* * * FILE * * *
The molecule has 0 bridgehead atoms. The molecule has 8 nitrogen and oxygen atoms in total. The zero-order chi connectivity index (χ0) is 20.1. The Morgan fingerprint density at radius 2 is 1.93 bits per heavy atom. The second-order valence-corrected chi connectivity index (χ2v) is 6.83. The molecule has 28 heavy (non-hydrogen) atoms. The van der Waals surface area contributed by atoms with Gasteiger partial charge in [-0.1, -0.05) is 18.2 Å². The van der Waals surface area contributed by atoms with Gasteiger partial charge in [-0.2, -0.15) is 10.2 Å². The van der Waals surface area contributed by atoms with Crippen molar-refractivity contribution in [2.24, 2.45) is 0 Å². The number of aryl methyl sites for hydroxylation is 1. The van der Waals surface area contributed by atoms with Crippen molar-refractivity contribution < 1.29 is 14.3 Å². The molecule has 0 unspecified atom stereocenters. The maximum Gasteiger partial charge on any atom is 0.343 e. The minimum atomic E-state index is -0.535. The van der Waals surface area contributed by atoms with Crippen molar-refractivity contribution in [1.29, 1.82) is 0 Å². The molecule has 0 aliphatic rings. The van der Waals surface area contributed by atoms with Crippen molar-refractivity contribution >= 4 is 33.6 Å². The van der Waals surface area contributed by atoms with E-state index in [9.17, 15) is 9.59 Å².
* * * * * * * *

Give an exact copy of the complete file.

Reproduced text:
The molecule has 0 bridgehead atoms. The molecule has 8 nitrogen and oxygen atoms in total. The zero-order chi connectivity index (χ0) is 20.1. The Morgan fingerprint density at radius 2 is 1.93 bits per heavy atom. The second-order valence-corrected chi connectivity index (χ2v) is 6.83. The molecule has 28 heavy (non-hydrogen) atoms. The van der Waals surface area contributed by atoms with Gasteiger partial charge in [-0.1, -0.05) is 18.2 Å². The van der Waals surface area contributed by atoms with Gasteiger partial charge in [-0.2, -0.15) is 10.2 Å². The van der Waals surface area contributed by atoms with Crippen molar-refractivity contribution in [2.24, 2.45) is 0 Å². The number of aryl methyl sites for hydroxylation is 1. The van der Waals surface area contributed by atoms with Crippen molar-refractivity contribution < 1.29 is 14.3 Å². The molecule has 0 unspecified atom stereocenters. The maximum Gasteiger partial charge on any atom is 0.343 e. The minimum atomic E-state index is -0.535. The van der Waals surface area contributed by atoms with Crippen molar-refractivity contribution in [1.29, 1.82) is 0 Å². The molecule has 0 aliphatic rings. The van der Waals surface area contributed by atoms with Crippen molar-refractivity contribution >= 4 is 33.6 Å². The van der Waals surface area contributed by atoms with E-state index in [9.17, 15) is 9.59 Å².